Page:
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Scientists have made stunning progress in their ability to decode genomes; the past several years have produced many new genome-sequencing efforts. Now, some scientists have shifted their focus from passively reading genomes to actively “writing” and “editing” them in specific ways. Researchers led by George Church, professor of genetics at Harvard Medical School, and Joe Jacobson, associate professor in the Media Lab at MIT, have announced a new approach for rapidly and inexpensively editing large numbers of genomes in living cells. Their new editing tools could be used to engineer cells that have radically different properties, including advantages such as resistance to infection.

Their July 15 paper in Science focuses on efforts to alter the genome by means of a “search and replace” method that revises codons—strings of three DNA molecules that are often thought of as DNA “words” because they encode a single amino acid (the building block of proteins). Some codons, though, function more like a punctuation mark; these “stop codons” instruct the protein-building machinery of a cell to stop linking amino acids together, much as a period ends a sentence. In this study, the researchers engineered E. coli bacteria by replacing each stop codon bearing the pattern of DNA bases thymine-adenine-guanine, or TAG, with a different (but nonharmful) stop codon reading TAA.

Replacing each instance of that single codon, which appears 314 times in the E. coli genome, involved a two-step process. “We’re speeding up evolution,” Church explains. The first technique, called multiplex automated genome engineering (MAGE), can make rapid, specific changes in cells: researchers introduce pieces of synthetic DNA into bacteria and then select resulting strains that possess the desired properties (in this case, with some of the TAG codons replaced by TAA). They then use a method called conjugative assembly genome engineering (CAGE) that draws on bacteria’s natural ability to swap genetic material. By selecting strains with the most TAA codons, the team could eventually create a strain in which every instance of the TAG codon has been replaced.

The larger goal, Church says, is to create a bacterium that is resistant to infection by viruses. Viruses can’t make their own proteins, so they hijack host genomes and force them to make viral proteins; Church’s team wants to scramble the genetic code in a way that leaves its functions intact but makes it unrecognizable to viral invaders. The TAG and TAA codons are “synonymous”—they both have the same function in the genome—so by replacing each TAG stop codon with a TAA equivalent, Church’s team can then delete the machinery in the cell responsible for reading TAG. The cell will function as if everything is normal, but a virus expects to see the code in its original form. “If you make the code different enough,” Church explains, “that organism becomes resistant to all viruses.”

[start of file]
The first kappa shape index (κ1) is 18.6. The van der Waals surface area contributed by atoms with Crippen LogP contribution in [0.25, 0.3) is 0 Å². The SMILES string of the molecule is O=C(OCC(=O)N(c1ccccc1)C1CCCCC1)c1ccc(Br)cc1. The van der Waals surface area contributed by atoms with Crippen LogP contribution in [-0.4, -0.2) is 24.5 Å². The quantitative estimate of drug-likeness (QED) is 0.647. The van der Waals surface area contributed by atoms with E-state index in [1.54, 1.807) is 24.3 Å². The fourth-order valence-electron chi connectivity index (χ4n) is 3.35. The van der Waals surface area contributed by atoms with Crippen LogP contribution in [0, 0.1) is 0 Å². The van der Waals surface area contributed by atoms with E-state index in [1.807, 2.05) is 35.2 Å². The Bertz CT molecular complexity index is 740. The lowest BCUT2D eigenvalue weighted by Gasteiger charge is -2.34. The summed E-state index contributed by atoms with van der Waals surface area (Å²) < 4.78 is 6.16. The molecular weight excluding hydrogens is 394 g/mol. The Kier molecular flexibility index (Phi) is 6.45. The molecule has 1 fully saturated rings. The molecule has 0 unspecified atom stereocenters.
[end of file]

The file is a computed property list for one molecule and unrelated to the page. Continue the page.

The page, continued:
Viral resistance is only one of the ways these editing techniques can be used to hack genomes. “Our goal is to change every base pair,” Church reports. His approach differs from that of a team at the J. Craig Venter Institute that synthesized a genome from scratch and transplanted it into a cell last year. Rather than copy something from life, Church says, his team’s goal is to radically change an existing genome’s properties. He estimates that creating the entire E. coli genome would cost several million dollars, whereas his editing technique is much cheaper and more flexible, and at each stage of the process provides researchers with feedback about how their changes have affected the cell. With a directed evolution approach, he says, “If you select for what you want, the end product is exactly what you want.”